Skip to Content
Uncategorized

Automation is going to hit workers in three waves, and the first one is already here

February 7, 2018

A report released yesterday by PwC says the near future of automation technologies will arrive in three phases. The report calls them “waves” and maps out how they’ll wash over us:

1. A flood of algorithms. Already, data analysis and simple digital tasks are becoming the purview of machines.

2. Augmentation inundation. Into the late 2020s, repeatable tasks and the exchange of information, as in financial data analysis, will come to be done by humans and automated systems working together.

3. Autonomy tsunami. Starting by the mid-2030s, machines and software will make decisions and take physical actions, like driving cars, with little or no human input.

Job impact: Focusing on the UK job market, PwC economists predict that up to 30 percent of existing jobs could be affected by the mid-2030s, with a focus on transportation, manufacturing, and retail positions. (But, as we have said before, job predictions like these are hard to trust.)

A gender divide: The study suggests that women will initially be impacted more heavily by the rise of automation, while men are more likely to feel the effects in the third wave. A good number of us, it seems, may find ourselves at sea.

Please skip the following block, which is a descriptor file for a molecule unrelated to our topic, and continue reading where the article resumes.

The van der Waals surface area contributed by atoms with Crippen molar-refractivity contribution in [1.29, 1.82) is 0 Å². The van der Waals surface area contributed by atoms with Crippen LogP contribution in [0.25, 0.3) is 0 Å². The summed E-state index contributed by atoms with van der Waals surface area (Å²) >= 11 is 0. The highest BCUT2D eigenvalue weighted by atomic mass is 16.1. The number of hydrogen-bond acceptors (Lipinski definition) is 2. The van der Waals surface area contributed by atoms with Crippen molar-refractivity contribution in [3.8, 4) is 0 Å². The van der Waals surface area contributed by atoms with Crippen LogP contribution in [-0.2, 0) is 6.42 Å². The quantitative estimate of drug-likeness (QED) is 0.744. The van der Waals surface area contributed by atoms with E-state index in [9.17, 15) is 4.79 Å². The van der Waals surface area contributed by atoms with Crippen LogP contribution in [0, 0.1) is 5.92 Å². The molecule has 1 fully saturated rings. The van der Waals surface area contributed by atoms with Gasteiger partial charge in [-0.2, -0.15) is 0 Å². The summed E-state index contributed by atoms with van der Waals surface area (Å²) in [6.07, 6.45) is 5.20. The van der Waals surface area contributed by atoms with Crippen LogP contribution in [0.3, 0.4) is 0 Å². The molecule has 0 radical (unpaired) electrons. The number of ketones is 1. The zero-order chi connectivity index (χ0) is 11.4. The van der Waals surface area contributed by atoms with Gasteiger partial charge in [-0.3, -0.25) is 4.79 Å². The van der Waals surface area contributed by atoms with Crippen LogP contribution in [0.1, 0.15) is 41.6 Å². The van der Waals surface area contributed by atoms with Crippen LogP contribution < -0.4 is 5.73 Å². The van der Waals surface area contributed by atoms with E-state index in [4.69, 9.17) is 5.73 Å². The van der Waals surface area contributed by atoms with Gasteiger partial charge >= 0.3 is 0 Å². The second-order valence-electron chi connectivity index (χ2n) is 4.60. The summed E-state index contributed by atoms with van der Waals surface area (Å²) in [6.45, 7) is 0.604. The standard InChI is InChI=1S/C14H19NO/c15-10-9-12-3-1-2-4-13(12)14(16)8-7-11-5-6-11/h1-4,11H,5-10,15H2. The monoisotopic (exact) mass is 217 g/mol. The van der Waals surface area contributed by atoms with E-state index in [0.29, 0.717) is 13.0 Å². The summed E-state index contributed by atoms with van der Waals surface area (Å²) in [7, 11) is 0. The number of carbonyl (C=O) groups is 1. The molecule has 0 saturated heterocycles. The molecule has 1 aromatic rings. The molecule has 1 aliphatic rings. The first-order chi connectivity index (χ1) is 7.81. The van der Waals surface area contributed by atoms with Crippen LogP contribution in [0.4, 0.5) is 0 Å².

Want to stay up to date on the future of work? Sign up for our newest newsletter, Clocking In!

Keep Reading

Most Popular

Here’s how a Twitter engineer says it will break in the coming weeks

One insider says the company’s current staffing isn’t able to sustain the platform.

Technology that lets us “speak” to our dead relatives has arrived. Are we ready?

Digital clones of the people we love could forever change how we grieve.

How to befriend a crow

I watched a bunch of crows on TikTok and now I'm trying to connect with some local birds.

Starlink signals can be reverse-engineered to work like GPS—whether SpaceX likes it or not

Elon said no thanks to using his mega-constellation for navigation. Researchers went ahead anyway.

Stay connected

Illustration by Rose Wong

Get the latest updates from
MIT Technology Review

Discover special offers, top stories, upcoming events, and more.

Thank you for submitting your email!

Explore more newsletters

It looks like something went wrong.

We’re having trouble saving your preferences. Try refreshing this page and updating them one more time. If you continue to get this message, reach out to us at customer-service@technologyreview.com with a list of newsletters you’d like to receive.